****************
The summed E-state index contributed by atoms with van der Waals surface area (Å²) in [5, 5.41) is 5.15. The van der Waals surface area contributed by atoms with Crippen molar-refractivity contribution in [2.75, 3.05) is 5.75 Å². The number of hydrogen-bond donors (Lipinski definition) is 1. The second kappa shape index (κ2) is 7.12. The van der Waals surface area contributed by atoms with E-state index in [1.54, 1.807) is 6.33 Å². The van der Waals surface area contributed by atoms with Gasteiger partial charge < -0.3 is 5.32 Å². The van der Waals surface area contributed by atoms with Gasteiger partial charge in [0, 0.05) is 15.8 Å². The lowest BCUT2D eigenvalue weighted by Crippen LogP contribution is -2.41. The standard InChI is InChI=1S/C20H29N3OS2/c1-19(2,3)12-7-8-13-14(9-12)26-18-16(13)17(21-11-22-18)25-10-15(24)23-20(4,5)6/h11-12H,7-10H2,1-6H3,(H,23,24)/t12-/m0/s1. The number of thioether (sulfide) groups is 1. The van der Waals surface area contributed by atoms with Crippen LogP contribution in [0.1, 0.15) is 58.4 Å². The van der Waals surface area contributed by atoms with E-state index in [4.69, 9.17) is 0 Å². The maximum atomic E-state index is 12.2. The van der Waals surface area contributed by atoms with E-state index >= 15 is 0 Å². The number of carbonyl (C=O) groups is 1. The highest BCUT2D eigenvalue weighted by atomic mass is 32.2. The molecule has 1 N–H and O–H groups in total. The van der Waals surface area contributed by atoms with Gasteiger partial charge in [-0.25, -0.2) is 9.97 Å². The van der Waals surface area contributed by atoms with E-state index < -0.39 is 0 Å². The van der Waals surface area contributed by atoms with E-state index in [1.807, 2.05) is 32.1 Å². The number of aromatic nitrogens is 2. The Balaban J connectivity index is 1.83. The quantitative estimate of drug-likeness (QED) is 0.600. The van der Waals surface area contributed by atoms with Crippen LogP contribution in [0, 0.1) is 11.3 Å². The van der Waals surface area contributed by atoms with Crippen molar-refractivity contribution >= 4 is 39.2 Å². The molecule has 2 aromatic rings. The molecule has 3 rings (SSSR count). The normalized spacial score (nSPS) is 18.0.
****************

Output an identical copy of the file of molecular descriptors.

The summed E-state index contributed by atoms with van der Waals surface area (Å²) in [5, 5.41) is 5.15. The van der Waals surface area contributed by atoms with Crippen molar-refractivity contribution in [2.75, 3.05) is 5.75 Å². The number of hydrogen-bond donors (Lipinski definition) is 1. The second kappa shape index (κ2) is 7.12. The van der Waals surface area contributed by atoms with E-state index in [1.54, 1.807) is 6.33 Å². The van der Waals surface area contributed by atoms with Gasteiger partial charge < -0.3 is 5.32 Å². The van der Waals surface area contributed by atoms with Gasteiger partial charge in [0, 0.05) is 15.8 Å². The lowest BCUT2D eigenvalue weighted by Crippen LogP contribution is -2.41. The standard InChI is InChI=1S/C20H29N3OS2/c1-19(2,3)12-7-8-13-14(9-12)26-18-16(13)17(21-11-22-18)25-10-15(24)23-20(4,5)6/h11-12H,7-10H2,1-6H3,(H,23,24)/t12-/m0/s1. The number of thioether (sulfide) groups is 1. The van der Waals surface area contributed by atoms with Crippen LogP contribution in [0.1, 0.15) is 58.4 Å². The van der Waals surface area contributed by atoms with E-state index in [4.69, 9.17) is 0 Å². The maximum atomic E-state index is 12.2. The van der Waals surface area contributed by atoms with E-state index >= 15 is 0 Å². The number of carbonyl (C=O) groups is 1. The highest BCUT2D eigenvalue weighted by atomic mass is 32.2. The molecule has 1 N–H and O–H groups in total. The van der Waals surface area contributed by atoms with Gasteiger partial charge in [-0.25, -0.2) is 9.97 Å². The van der Waals surface area contributed by atoms with E-state index < -0.39 is 0 Å². The van der Waals surface area contributed by atoms with E-state index in [1.807, 2.05) is 32.1 Å². The number of aromatic nitrogens is 2. The Balaban J connectivity index is 1.83. The quantitative estimate of drug-likeness (QED) is 0.600. The van der Waals surface area contributed by atoms with Crippen LogP contribution in [0, 0.1) is 11.3 Å². The van der Waals surface area contributed by atoms with Crippen molar-refractivity contribution >= 4 is 39.2 Å². The molecule has 2 aromatic rings. The molecule has 3 rings (SSSR count). The normalized spacial score (nSPS) is 18.0.